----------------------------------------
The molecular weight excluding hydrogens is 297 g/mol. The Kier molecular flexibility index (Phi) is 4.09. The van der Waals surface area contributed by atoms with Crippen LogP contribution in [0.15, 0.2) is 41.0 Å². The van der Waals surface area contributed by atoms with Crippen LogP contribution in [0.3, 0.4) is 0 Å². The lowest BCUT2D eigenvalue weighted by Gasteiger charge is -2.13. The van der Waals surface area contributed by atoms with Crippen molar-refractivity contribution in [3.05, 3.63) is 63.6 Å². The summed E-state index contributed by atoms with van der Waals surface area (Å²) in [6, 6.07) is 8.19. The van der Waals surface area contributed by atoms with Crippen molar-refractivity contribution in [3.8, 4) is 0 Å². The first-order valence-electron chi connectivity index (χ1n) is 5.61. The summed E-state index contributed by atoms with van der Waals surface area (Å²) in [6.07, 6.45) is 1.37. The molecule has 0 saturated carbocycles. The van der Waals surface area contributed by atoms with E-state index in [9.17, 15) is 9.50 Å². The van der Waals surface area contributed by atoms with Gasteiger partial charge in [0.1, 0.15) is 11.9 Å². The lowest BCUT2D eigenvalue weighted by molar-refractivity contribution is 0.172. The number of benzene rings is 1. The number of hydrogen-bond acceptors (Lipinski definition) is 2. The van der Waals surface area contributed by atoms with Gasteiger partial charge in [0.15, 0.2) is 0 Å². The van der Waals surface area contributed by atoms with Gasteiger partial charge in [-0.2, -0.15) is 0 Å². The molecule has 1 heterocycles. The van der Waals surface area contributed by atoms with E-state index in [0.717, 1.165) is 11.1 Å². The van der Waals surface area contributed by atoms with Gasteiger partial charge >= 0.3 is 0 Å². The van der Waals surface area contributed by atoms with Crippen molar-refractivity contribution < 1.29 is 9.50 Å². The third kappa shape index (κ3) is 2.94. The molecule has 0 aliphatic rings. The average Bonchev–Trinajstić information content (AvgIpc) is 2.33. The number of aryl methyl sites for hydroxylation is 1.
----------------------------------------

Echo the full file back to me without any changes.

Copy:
The molecular weight excluding hydrogens is 297 g/mol. The Kier molecular flexibility index (Phi) is 4.09. The van der Waals surface area contributed by atoms with Crippen LogP contribution in [0.15, 0.2) is 41.0 Å². The van der Waals surface area contributed by atoms with Crippen LogP contribution in [0.3, 0.4) is 0 Å². The lowest BCUT2D eigenvalue weighted by Gasteiger charge is -2.13. The van der Waals surface area contributed by atoms with Crippen molar-refractivity contribution in [3.05, 3.63) is 63.6 Å². The summed E-state index contributed by atoms with van der Waals surface area (Å²) in [6, 6.07) is 8.19. The van der Waals surface area contributed by atoms with Crippen molar-refractivity contribution in [3.8, 4) is 0 Å². The first-order valence-electron chi connectivity index (χ1n) is 5.61. The summed E-state index contributed by atoms with van der Waals surface area (Å²) in [6.07, 6.45) is 1.37. The molecule has 0 saturated carbocycles. The van der Waals surface area contributed by atoms with E-state index in [9.17, 15) is 9.50 Å². The van der Waals surface area contributed by atoms with Gasteiger partial charge in [0.1, 0.15) is 11.9 Å². The lowest BCUT2D eigenvalue weighted by molar-refractivity contribution is 0.172. The number of benzene rings is 1. The number of hydrogen-bond acceptors (Lipinski definition) is 2. The van der Waals surface area contributed by atoms with Gasteiger partial charge in [0.15, 0.2) is 0 Å². The van der Waals surface area contributed by atoms with Gasteiger partial charge in [-0.2, -0.15) is 0 Å². The molecule has 1 heterocycles. The van der Waals surface area contributed by atoms with E-state index in [0.717, 1.165) is 11.1 Å². The van der Waals surface area contributed by atoms with Gasteiger partial charge >= 0.3 is 0 Å². The van der Waals surface area contributed by atoms with Crippen molar-refractivity contribution < 1.29 is 9.50 Å². The third kappa shape index (κ3) is 2.94. The molecule has 0 aliphatic rings. The average Bonchev–Trinajstić information content (AvgIpc) is 2.33. The number of aryl methyl sites for hydroxylation is 1.